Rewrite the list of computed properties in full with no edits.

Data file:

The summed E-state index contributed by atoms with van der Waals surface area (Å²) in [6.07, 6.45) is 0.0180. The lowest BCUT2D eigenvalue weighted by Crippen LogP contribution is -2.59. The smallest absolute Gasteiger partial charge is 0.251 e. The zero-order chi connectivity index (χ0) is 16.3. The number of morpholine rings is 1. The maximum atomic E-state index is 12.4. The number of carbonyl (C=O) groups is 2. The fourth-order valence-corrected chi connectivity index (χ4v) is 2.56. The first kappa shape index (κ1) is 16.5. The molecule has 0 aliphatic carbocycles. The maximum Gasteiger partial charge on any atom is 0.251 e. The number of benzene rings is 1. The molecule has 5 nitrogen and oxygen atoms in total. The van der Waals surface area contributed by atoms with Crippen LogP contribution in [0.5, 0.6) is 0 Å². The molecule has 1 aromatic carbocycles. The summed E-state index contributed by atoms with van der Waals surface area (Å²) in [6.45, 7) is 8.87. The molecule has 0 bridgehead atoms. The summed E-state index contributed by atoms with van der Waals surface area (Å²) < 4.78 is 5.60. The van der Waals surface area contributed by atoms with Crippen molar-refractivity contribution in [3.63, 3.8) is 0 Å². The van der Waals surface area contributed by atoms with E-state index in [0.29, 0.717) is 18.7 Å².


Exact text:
The summed E-state index contributed by atoms with van der Waals surface area (Å²) in [6.07, 6.45) is 0.0180. The lowest BCUT2D eigenvalue weighted by Crippen LogP contribution is -2.59. The smallest absolute Gasteiger partial charge is 0.251 e. The zero-order chi connectivity index (χ0) is 16.3. The number of morpholine rings is 1. The maximum atomic E-state index is 12.4. The number of carbonyl (C=O) groups is 2. The fourth-order valence-corrected chi connectivity index (χ4v) is 2.56. The first kappa shape index (κ1) is 16.5. The molecule has 0 aliphatic carbocycles. The maximum Gasteiger partial charge on any atom is 0.251 e. The number of benzene rings is 1. The molecule has 5 nitrogen and oxygen atoms in total. The van der Waals surface area contributed by atoms with Crippen LogP contribution in [0.5, 0.6) is 0 Å². The molecule has 1 aromatic carbocycles. The summed E-state index contributed by atoms with van der Waals surface area (Å²) in [6.45, 7) is 8.87. The molecule has 0 bridgehead atoms. The summed E-state index contributed by atoms with van der Waals surface area (Å²) < 4.78 is 5.60. The van der Waals surface area contributed by atoms with Crippen molar-refractivity contribution in [3.63, 3.8) is 0 Å². The van der Waals surface area contributed by atoms with E-state index in [0.29, 0.717) is 18.7 Å².